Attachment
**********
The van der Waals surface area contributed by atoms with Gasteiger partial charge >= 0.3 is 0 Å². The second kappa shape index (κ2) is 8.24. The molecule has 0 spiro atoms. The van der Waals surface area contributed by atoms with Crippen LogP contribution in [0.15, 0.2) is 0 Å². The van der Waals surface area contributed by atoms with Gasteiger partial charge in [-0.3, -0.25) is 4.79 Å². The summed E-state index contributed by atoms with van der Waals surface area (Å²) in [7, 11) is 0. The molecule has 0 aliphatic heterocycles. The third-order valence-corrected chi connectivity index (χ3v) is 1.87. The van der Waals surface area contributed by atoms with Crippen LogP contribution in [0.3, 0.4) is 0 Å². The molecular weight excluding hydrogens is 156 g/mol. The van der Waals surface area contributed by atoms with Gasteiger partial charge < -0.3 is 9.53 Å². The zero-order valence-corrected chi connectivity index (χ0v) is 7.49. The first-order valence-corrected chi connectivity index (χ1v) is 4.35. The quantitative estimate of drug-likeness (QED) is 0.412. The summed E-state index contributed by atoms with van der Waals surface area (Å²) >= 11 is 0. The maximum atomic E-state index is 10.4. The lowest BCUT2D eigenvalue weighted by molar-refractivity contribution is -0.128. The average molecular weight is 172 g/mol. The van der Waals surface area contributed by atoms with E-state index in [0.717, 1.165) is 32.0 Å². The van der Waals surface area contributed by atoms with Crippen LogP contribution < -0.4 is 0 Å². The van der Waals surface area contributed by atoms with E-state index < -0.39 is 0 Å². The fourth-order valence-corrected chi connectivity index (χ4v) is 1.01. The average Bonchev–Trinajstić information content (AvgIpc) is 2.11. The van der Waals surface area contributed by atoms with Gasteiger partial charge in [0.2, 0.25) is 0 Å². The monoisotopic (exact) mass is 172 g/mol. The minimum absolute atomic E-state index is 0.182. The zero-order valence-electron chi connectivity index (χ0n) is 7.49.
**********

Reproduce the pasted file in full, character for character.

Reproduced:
The van der Waals surface area contributed by atoms with Gasteiger partial charge >= 0.3 is 0 Å². The second kappa shape index (κ2) is 8.24. The molecule has 0 spiro atoms. The van der Waals surface area contributed by atoms with Crippen LogP contribution in [0.15, 0.2) is 0 Å². The van der Waals surface area contributed by atoms with Gasteiger partial charge in [-0.3, -0.25) is 4.79 Å². The summed E-state index contributed by atoms with van der Waals surface area (Å²) in [7, 11) is 0. The molecule has 0 aliphatic heterocycles. The third-order valence-corrected chi connectivity index (χ3v) is 1.87. The van der Waals surface area contributed by atoms with Crippen LogP contribution in [0.3, 0.4) is 0 Å². The molecular weight excluding hydrogens is 156 g/mol. The van der Waals surface area contributed by atoms with Gasteiger partial charge < -0.3 is 9.53 Å². The zero-order valence-corrected chi connectivity index (χ0v) is 7.49. The first-order valence-corrected chi connectivity index (χ1v) is 4.35. The quantitative estimate of drug-likeness (QED) is 0.412. The summed E-state index contributed by atoms with van der Waals surface area (Å²) >= 11 is 0. The maximum atomic E-state index is 10.4. The lowest BCUT2D eigenvalue weighted by molar-refractivity contribution is -0.128. The average molecular weight is 172 g/mol. The van der Waals surface area contributed by atoms with E-state index in [0.717, 1.165) is 32.0 Å². The van der Waals surface area contributed by atoms with Crippen LogP contribution < -0.4 is 0 Å². The van der Waals surface area contributed by atoms with E-state index < -0.39 is 0 Å². The fourth-order valence-corrected chi connectivity index (χ4v) is 1.01. The average Bonchev–Trinajstić information content (AvgIpc) is 2.11. The van der Waals surface area contributed by atoms with Gasteiger partial charge in [0.2, 0.25) is 0 Å². The monoisotopic (exact) mass is 172 g/mol. The minimum absolute atomic E-state index is 0.182. The zero-order valence-electron chi connectivity index (χ0n) is 7.49.